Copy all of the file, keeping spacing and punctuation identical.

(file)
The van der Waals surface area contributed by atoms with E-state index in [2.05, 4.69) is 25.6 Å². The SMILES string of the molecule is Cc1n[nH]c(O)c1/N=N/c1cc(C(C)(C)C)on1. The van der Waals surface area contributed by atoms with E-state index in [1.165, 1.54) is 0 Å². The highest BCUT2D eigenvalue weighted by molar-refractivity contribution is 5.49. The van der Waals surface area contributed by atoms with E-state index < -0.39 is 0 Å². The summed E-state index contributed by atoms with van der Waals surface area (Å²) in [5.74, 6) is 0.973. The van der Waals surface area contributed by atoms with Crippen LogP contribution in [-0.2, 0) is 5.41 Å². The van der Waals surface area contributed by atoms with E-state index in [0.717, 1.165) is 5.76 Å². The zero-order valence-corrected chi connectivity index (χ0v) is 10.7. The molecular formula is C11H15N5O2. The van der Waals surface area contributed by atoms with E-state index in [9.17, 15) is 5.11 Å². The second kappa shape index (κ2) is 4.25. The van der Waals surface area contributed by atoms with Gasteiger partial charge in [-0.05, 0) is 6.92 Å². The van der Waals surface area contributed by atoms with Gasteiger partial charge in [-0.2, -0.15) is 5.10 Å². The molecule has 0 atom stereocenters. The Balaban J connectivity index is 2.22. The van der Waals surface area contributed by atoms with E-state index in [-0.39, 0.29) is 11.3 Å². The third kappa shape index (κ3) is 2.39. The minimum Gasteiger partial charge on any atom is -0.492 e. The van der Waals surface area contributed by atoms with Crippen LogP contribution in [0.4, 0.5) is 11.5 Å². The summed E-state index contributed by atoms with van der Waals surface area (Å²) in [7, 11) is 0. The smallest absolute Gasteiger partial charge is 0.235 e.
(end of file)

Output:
The van der Waals surface area contributed by atoms with E-state index in [2.05, 4.69) is 25.6 Å². The SMILES string of the molecule is Cc1n[nH]c(O)c1/N=N/c1cc(C(C)(C)C)on1. The van der Waals surface area contributed by atoms with E-state index in [1.165, 1.54) is 0 Å². The highest BCUT2D eigenvalue weighted by molar-refractivity contribution is 5.49. The van der Waals surface area contributed by atoms with E-state index < -0.39 is 0 Å². The summed E-state index contributed by atoms with van der Waals surface area (Å²) in [5.74, 6) is 0.973. The van der Waals surface area contributed by atoms with Crippen LogP contribution in [-0.2, 0) is 5.41 Å². The van der Waals surface area contributed by atoms with E-state index in [0.717, 1.165) is 5.76 Å². The zero-order valence-corrected chi connectivity index (χ0v) is 10.7. The molecular formula is C11H15N5O2. The van der Waals surface area contributed by atoms with E-state index in [9.17, 15) is 5.11 Å². The second kappa shape index (κ2) is 4.25. The van der Waals surface area contributed by atoms with Gasteiger partial charge in [-0.05, 0) is 6.92 Å². The van der Waals surface area contributed by atoms with Gasteiger partial charge in [-0.2, -0.15) is 5.10 Å². The molecule has 0 atom stereocenters. The Balaban J connectivity index is 2.22. The van der Waals surface area contributed by atoms with E-state index in [-0.39, 0.29) is 11.3 Å². The third kappa shape index (κ3) is 2.39. The minimum Gasteiger partial charge on any atom is -0.492 e. The van der Waals surface area contributed by atoms with Crippen LogP contribution in [0.4, 0.5) is 11.5 Å². The summed E-state index contributed by atoms with van der Waals surface area (Å²) in [7, 11) is 0. The smallest absolute Gasteiger partial charge is 0.235 e.